Signed into law on May 11 of this year, the federal Defend Trade Secrets Act of 2016 (“DTSA”) amends the Economic Espionage Act to create a private civil cause of action for trade secret misappropriation, and it has been hailed by the New York Times and other authorities and media outlets as the “most significant expansion in federal intellectual property law in the past 70 years.” Yet, for decades, state trade secret laws have already been a fundamental source of protecting the confidential information of business in the United States. Indeed, the DTSA itself is based on a model law, the Uniform Trade Secrets Act (the “Uniform Act”) created in 1979, and 48 states have passed variations of the Uniform Act. So what does the DTSA really mean for employers seeking to protect their trade secrets? In the first of this multi-part series of posts, we examine some of the positive attributes of the DTSA and how it is likely to be applied in the future. In future posts of the series, we will discuss negative attributes and also some of the many questions left unanswered by the text of the DTSA and the six courts which have published written opinions on its provisions to date.
Part 1 (Some of the Good)
The DTSA represents an additional source of protection for employers seeking to enforce confidentiality of its information, and that development is encouraging to many businesses for a variety of reasons.
1. A clear path to federal court. In some jurisdictions, pursuing claims in federal court rather than state court can yield a variety of advantages, including more attention to pleadings and more efficient avenues towards non-party discovery. Under the DTSA, pursuit of trade secrets claims in federal court are no longer limited to state law disputes between litigants of diverse states or disputes involving other federal claims to which state law trade secrets claims are somehow related. Indeed, the DTSA provides federal jurisdiction and thus creates an additional forum for litigants who might otherwise be limited to state court. Of course, in addition to jurisdiction over federal trade secrets claims, the federal court will also “have supplemental jurisdiction over all other claims that are so related to [the trade secrets] claims . . . that they form part of the same case or controversy.” 28 U.S.C. § 1367(a). So, litigants are permitted to pursue not only their trade secrets claims in federal court, but also additional, related claims they may have against one another under state law. Significantly, this will include claims under existing state law trade secrets statutes modeled after the Uniform Act.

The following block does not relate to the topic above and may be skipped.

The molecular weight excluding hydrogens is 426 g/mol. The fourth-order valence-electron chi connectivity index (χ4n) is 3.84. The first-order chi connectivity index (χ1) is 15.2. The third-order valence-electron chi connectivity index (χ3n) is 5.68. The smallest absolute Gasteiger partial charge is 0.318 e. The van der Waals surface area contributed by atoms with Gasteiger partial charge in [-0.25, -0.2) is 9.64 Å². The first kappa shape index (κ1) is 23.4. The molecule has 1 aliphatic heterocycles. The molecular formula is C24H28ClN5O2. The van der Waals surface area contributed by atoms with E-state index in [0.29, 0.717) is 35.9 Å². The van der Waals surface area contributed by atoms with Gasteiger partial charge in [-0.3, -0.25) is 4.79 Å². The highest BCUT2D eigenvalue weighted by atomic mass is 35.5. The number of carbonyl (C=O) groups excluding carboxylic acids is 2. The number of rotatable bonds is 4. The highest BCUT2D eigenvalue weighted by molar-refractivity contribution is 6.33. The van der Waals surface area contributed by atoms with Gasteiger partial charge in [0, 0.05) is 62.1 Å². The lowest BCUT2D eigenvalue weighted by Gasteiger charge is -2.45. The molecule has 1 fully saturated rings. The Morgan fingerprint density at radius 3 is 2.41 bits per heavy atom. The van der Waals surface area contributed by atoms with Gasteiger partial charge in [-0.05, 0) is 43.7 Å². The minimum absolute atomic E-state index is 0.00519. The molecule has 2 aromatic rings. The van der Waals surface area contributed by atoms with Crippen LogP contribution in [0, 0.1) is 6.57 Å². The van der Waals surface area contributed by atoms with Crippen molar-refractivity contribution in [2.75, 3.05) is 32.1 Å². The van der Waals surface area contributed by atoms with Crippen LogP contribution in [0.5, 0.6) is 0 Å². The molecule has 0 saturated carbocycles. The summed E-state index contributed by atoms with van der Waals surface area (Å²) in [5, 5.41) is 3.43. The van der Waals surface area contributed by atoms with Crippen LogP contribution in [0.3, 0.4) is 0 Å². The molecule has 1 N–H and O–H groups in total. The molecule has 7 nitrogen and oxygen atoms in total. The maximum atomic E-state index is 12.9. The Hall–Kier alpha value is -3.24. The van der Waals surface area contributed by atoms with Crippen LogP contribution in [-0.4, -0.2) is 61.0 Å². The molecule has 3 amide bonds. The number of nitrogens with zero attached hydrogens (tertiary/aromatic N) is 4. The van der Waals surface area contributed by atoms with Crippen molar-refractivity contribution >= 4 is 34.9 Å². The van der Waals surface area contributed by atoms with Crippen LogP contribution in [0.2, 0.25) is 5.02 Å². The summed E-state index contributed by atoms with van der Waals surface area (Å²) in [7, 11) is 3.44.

2. Consistency in application. Despite the influence of the Uniform Act and its passage in one form or another in the vast majority of states, there are significant differences in trade secrets law that vary from state to state. A stated purpose of the DTSA is to harmonize the many state variations and distinctions in this area of the law. For example, while state laws have a variety of limitations periods, the limitations period under the DTSA is three years and, unlike the laws of some states, a continuing misappropriation constitutes a single claim under the DTSA such that each continuing day of misappropriation does not restart the limitations period. Consistency of application regarding such issues will increase predictability of the law’s application to a given dispute, and is therefore likely to govern behavior more effectively.
3. Ex Parte Seizure Orders. The DTSA provides for the express availability of a court-ordered seizure of misappropriated trade secrets by law enforcement. This is clearly a positive development, at least in theory, for employers who want the availability of additional measures to protect their trade secrets from disclosure and competitive use. Yet, in practice, this procedure is intended for extraordinary circumstances only and is not likely to be used often. Indeed, the conditions for a seizure order are burdensome to say the least.
Before ordering an ex parte seizure the court must find all of the following conditions are met: (i) another form of equitable relief would be inadequate because the party to be enjoined would evade, avoid, or otherwise not comply; (ii) immediate and irreparable injury will occur if such seizure is not ordered; (iii) the harm to the applicant outweighs the interests of the party to be enjoined and substantially outweighs potential harm to third parties; (iv) the applicant is likely to succeed on the merits; (v) the party to be enjoined has actual possession of the trade secret; (vi) the application describes the matter to be seized with reasonable particularity; (vii) the party to be enjoined would destroy, move, hide, or otherwise make such matter inaccessible to the court; and (viii) the applicant has not publicized the requested seizure.
Further, the ex parte seizure order must be meticulously detailed such that it provides for the narrowest seizure of property necessary, detailed guidance to law enforcement (including permissible hours of seizure and the directions about the amount of force authorized), and instructions on protecting the seized property from disclosure. Certainly, ex parte seizure orders will be the exception rather than the rule. These are welcome changes for employers under the DTSA.
In the next post in this series, we will review some additional “good” brought about by the DTSA. After that, the next part we will examine some aspects of the DTSA which present possible down-sides to employers and create questions about the application of the DTSA going forward.